Those of you on Twitter will be more familiar with Tracy as @Perlalaloca and will therefore know she is a regular fixture in our world. She has refereed The IndieOver40 Cup and was also a guest judge for the 30 Years Of Indie Albums feature exercising her duties in both with due diligence and humour (and all whilst looking after a young family). Our HR file on Tracy is marked “reliable”.

If you didn’t know (we do because it’s our job to know) Tracy’s Twitter moniker comes from the Jaime Hernandez Love & Rockets alternative comic book series. We also know that Tracy is a teacher in that real world that exists outside of indie.

We really wanted to get inside the indie-ness of Tracy so without further ado let’s meet Tracy Kidner

1) Where did you grow up?

I grew up in Tamworth. I didn’t fit in. Once I got threatened for being a tattooed girl who drank pints. Julian Cope ran away as soon as he could. Good advice.

2) What first got you into “indie” music?

Truthfully, my first love, who leant me his vinyl copies of the Smiths, The Cure, Pixies, The Mission, the Darling Buds and did me mixtapes of The Clash, the Jam, Buzzcocks & The Wonder Stuff, who were new local heroes.

3) What was the first “indie” record you bought?

Do we include Depeche Mode as indie? I loved Depeche Mode, Erasure, Pet Shop Boys, Yazoo. I think the first genuinely indie record would have been The Sundays Can’t Be Sure, after catching a bit on The Chart Show’s indie chart and hunted it down for WEEKS after, scouring Birmingham and Tamworth. I don’t think I can describe how that felt, getting my paws on it finally, and playing it over and over and over and over…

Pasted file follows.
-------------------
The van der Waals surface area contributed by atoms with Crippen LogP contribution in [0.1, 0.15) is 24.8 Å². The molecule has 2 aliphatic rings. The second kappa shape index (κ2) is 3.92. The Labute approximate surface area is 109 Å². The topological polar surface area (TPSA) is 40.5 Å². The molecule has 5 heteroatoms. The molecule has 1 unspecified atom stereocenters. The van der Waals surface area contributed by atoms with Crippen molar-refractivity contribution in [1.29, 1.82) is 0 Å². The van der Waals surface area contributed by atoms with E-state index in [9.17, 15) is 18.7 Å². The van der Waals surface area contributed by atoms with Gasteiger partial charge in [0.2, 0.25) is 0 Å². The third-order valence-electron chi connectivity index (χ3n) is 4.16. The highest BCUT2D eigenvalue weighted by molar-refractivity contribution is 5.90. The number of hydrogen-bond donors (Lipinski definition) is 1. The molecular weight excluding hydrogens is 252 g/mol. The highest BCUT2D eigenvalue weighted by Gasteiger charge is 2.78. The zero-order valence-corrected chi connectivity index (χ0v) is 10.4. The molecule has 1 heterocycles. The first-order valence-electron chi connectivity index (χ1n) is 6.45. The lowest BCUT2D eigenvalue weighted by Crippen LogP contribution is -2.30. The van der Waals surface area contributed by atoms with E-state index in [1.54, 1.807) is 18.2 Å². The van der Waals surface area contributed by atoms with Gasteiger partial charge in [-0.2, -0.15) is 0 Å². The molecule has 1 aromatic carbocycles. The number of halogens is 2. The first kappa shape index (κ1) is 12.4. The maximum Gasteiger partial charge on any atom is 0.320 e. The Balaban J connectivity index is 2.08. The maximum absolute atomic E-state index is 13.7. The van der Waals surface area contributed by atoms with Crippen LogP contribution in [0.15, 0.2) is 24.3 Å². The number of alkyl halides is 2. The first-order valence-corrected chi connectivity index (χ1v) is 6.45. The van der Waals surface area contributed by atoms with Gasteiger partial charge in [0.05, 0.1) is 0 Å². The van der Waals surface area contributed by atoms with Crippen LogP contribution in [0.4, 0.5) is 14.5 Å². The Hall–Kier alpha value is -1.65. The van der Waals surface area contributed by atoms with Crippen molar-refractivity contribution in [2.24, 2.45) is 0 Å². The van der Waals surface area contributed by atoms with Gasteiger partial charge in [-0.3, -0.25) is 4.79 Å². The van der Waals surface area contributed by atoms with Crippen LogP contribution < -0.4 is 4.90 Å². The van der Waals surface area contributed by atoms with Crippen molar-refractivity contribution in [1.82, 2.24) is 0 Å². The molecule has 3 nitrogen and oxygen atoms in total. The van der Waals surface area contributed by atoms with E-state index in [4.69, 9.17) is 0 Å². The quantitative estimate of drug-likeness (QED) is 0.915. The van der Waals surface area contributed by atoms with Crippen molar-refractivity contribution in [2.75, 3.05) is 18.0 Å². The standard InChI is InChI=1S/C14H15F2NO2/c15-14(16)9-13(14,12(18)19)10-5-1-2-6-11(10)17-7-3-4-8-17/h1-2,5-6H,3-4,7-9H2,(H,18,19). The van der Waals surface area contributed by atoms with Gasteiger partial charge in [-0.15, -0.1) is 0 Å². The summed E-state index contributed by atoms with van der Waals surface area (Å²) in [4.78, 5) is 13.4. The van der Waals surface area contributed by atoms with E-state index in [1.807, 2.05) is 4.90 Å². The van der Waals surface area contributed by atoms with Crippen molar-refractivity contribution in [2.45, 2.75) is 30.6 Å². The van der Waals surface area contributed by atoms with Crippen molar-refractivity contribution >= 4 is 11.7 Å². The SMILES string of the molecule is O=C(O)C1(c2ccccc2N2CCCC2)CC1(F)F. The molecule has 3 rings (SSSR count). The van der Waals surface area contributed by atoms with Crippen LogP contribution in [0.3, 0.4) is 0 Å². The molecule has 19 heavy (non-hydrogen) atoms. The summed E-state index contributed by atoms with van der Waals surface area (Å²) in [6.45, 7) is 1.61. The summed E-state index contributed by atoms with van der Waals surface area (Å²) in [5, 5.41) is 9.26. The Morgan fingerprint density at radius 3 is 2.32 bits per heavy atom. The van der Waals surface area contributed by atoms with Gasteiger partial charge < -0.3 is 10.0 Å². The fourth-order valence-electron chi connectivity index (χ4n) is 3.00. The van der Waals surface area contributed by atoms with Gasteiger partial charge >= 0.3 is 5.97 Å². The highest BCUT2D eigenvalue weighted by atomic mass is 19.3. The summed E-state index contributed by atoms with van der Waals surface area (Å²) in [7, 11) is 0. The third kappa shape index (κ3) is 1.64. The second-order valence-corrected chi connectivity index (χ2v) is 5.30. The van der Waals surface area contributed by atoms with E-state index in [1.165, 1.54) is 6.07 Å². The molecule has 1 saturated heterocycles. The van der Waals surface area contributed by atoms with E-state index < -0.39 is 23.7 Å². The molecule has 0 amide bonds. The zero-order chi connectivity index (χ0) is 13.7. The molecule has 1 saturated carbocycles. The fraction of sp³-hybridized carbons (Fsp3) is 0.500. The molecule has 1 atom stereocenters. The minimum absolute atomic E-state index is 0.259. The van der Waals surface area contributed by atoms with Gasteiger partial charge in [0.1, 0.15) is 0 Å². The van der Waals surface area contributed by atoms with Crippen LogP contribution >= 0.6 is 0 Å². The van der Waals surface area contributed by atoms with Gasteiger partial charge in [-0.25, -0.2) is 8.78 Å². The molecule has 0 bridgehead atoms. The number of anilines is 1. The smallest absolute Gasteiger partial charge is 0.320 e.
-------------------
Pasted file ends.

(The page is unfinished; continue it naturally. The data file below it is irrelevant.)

4) What was your favourite record shop?

Andy’s Records in Aberystwyth. I went to university there in 1989 and remember buying one vinyl LP every couple of months, The Wonder Stuff’s Hup, Carter USM’s 101 Damnations, Kristin Hersh’s Hips & Makers, Belly’s Star. So many important records. My ex got one of the original pressings of Tigermilk by Belle & Sebastian there. Dammit.

5) What music magazines did you read?

Smash Hits! I was a bit in love with Neil Tennant even before he joined the Pet Shop Boys. I still have the clipping where he left and they mocked him, saying he’d soon be back after going “down the dumper”! Then NME and Melody maker (always both. always) and then Select, which I LOVED. All those brilliant massive posters. I once put a personal ad in the back of Select. Crikey, the replies were…interesting…

6) What was your first “indie” gig?

The early 90s are a bit of a blur *cough-cidernblack-cough* My first gigs were both Erasure, but after that it’s a blur of Carter USM, The Wonder Stuff and Voice of the Beehive, who dedicated a song to me for slapping a bloke who kept heckling them to “Get your t*ts out for the lads”.
7) What was your most memorable “indie” gig? And why?

Two stand out. I “met” my now-husband online after posting a music lyrics quiz. He got the most right and then corrected me on a Carter lyric! When we met in person we realised we’d spent the 90s criss-crossing the midlands at the same indie gigs. We got chatting about a Carter gig at the Hummingbird and he said he’d not had a great time because he’d had a broken leg. I remember vividly SMILING at some poor soul at the bar that night because I felt sorry for anyone not able to mosh at a Carter gig! So I smiled at my future husband 10 years before actually meeting him.

The other was my 33rd birthday, Belle & Sebastian at Tokyo’s Shibuya AX, where we got to dance onstage with the band during Dirty Dream #2. Pretty memorable!

8) What 3 “indie” albums would you take to a desert island?

Belly – Star
The Smiths – The Queen is Dead
Pixies – Doolittle

9) What “indie” band/artist would you most like to meet?

P J Harvey. She’s unique.

10) What one song defines your indie-ness?

I know someone who’d say Echobelly’s Great Things, but I’d like to say Kenickie’s Punka. If punkas ever do grow up…


A huge thank you to Tracy for taking part. Hope you enjoyed this insight into the indie-ness of Tracy.